Noam Hazan
Diploma 9
The Room and the City – The Hermitage V St Petersburg. 
The everyday boundaries that exist between art and the city are usually very defined. In most cities the art is contained within a room, within controlled boundaries.   

In St. Petersburg, The Hermitage museum acquires the role of the room in which Russia’s treasures are kept. But it’s exceptionally large size immediately questions its role as a room and prompts the question of is it a room within the city or a city within a room?

Feeling almost detached from St Petersburg sits 12.6 Hectares of the Hermitage Museum. The river Neva in the North and a vast area of paved plaza in the South isolates this moated entity from the rest of the city. The size of the Hermitage makes it easy to forget that the Hermitage is within St Petersburg.

Endless street-scale enfilades make up the Hermitages circulation routes. The experience of the interior spaces feel very city-like. The room (the Hermitage), in a certain way already operates as a city. The city feeling however is often interrupted at the arrival of the end of an enfilade when another enfilade immediately discovered, reminding the visitor that their journey is rigidly controlled by the architecture and curation.  The Hermitage demonstrates a very historical way of looking at art. The art is viewed in a linear process and is categorised according to artist, period of history or country of origin.  My project re-reads the city to discover new ways of experiencing art. 
From the room to city and back again. 

In the project, a relationship is forged between two entities, between the room (the Hermitage) and the city (St Petersburg), in which the room feels entirely detached. The room in this case is already an urban scale, so rather than trying to re-contextualise the city and compact it into a room I decided to fuse a relationship of the room into the city  by inverting the hermitage into St Petersburg.  From an urban interior to an interior urbanism.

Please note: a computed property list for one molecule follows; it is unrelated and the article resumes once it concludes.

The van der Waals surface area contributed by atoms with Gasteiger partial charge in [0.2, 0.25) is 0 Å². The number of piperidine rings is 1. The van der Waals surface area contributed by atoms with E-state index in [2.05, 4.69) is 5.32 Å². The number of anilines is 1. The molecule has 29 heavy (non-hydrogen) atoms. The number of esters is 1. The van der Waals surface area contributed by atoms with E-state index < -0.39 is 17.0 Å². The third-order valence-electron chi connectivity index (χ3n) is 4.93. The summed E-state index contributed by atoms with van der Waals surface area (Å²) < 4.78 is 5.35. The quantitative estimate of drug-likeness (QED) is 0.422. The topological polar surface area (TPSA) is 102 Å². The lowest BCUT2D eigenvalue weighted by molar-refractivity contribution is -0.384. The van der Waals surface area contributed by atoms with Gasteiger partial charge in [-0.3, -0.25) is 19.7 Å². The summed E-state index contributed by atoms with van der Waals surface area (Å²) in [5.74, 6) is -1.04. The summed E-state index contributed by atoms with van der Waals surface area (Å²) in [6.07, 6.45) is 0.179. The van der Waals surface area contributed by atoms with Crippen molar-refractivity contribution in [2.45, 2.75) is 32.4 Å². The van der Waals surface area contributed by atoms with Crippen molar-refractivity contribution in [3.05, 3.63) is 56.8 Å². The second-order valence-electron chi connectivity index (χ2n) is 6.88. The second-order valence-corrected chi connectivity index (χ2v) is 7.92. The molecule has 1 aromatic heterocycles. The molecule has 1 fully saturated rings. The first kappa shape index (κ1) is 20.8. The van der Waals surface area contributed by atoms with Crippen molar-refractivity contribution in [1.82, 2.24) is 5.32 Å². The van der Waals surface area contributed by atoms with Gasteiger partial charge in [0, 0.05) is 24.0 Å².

By colliding the artwork with the fabric of st Petersburg,  a relationship is forced, turning an exterior into an interior. In this image, the courtyard, which is a component of the city now becomes a back drop to the art. 
The courtyards role as an exterior space is questioned.The degrees of intervention begin by  imposing the artefacts on the surface of a building.  The Hermitage gradually inserts itself into the city so that the collective minds of the city slowly begin to absorb the art into their daily life. Manipulating the fabric further, spaces are erased, enabling external walkways and corridors where the art can begin to infiltrate the city. 
Gradually parts St Petersburg is becoming interiorized, but these interventions would only exist in secluded spaces. They provide more personal experiences for the viewers and particularly those residents who overlooked the artwork, but they are still simply interior spaces within the city. The largest intervention happens when entire floors of St Petersburg are erased.  The intervention takes place entirely on the third floor. The low urban fabric of st petersburg means that an intervention on the third floor would split the city. It needed to be elevated enough from the street and creates an alternative city, one domintated by art and not commerce, one dominated by art and not traffic.